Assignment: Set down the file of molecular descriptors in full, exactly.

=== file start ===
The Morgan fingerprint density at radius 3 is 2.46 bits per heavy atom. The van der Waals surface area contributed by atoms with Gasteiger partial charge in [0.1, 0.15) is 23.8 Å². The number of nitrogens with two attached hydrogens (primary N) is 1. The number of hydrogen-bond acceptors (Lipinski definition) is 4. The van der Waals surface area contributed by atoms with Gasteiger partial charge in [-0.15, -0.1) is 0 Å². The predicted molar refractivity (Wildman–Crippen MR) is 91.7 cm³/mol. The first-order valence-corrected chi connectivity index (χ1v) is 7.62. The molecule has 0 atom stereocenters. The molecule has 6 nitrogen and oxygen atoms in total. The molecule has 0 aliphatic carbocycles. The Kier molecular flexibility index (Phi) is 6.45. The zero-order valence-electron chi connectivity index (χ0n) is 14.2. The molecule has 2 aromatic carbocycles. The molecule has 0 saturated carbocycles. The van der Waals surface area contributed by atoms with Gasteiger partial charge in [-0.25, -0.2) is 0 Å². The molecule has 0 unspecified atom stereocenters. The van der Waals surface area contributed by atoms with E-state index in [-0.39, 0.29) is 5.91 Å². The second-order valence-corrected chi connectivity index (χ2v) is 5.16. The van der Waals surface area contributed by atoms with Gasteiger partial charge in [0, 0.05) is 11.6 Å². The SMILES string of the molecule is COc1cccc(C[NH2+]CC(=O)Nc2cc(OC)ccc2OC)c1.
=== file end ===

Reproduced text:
The Morgan fingerprint density at radius 3 is 2.46 bits per heavy atom. The van der Waals surface area contributed by atoms with Gasteiger partial charge in [0.1, 0.15) is 23.8 Å². The number of nitrogens with two attached hydrogens (primary N) is 1. The number of hydrogen-bond acceptors (Lipinski definition) is 4. The van der Waals surface area contributed by atoms with Gasteiger partial charge in [-0.15, -0.1) is 0 Å². The predicted molar refractivity (Wildman–Crippen MR) is 91.7 cm³/mol. The first-order valence-corrected chi connectivity index (χ1v) is 7.62. The molecule has 0 atom stereocenters. The molecule has 6 nitrogen and oxygen atoms in total. The molecule has 0 aliphatic carbocycles. The Kier molecular flexibility index (Phi) is 6.45. The zero-order valence-electron chi connectivity index (χ0n) is 14.2. The molecule has 2 aromatic carbocycles. The molecule has 0 saturated carbocycles. The van der Waals surface area contributed by atoms with Gasteiger partial charge in [-0.25, -0.2) is 0 Å². The molecule has 0 unspecified atom stereocenters. The van der Waals surface area contributed by atoms with E-state index in [-0.39, 0.29) is 5.91 Å². The second-order valence-corrected chi connectivity index (χ2v) is 5.16. The van der Waals surface area contributed by atoms with Gasteiger partial charge in [0, 0.05) is 11.6 Å². The SMILES string of the molecule is COc1cccc(C[NH2+]CC(=O)Nc2cc(OC)ccc2OC)c1.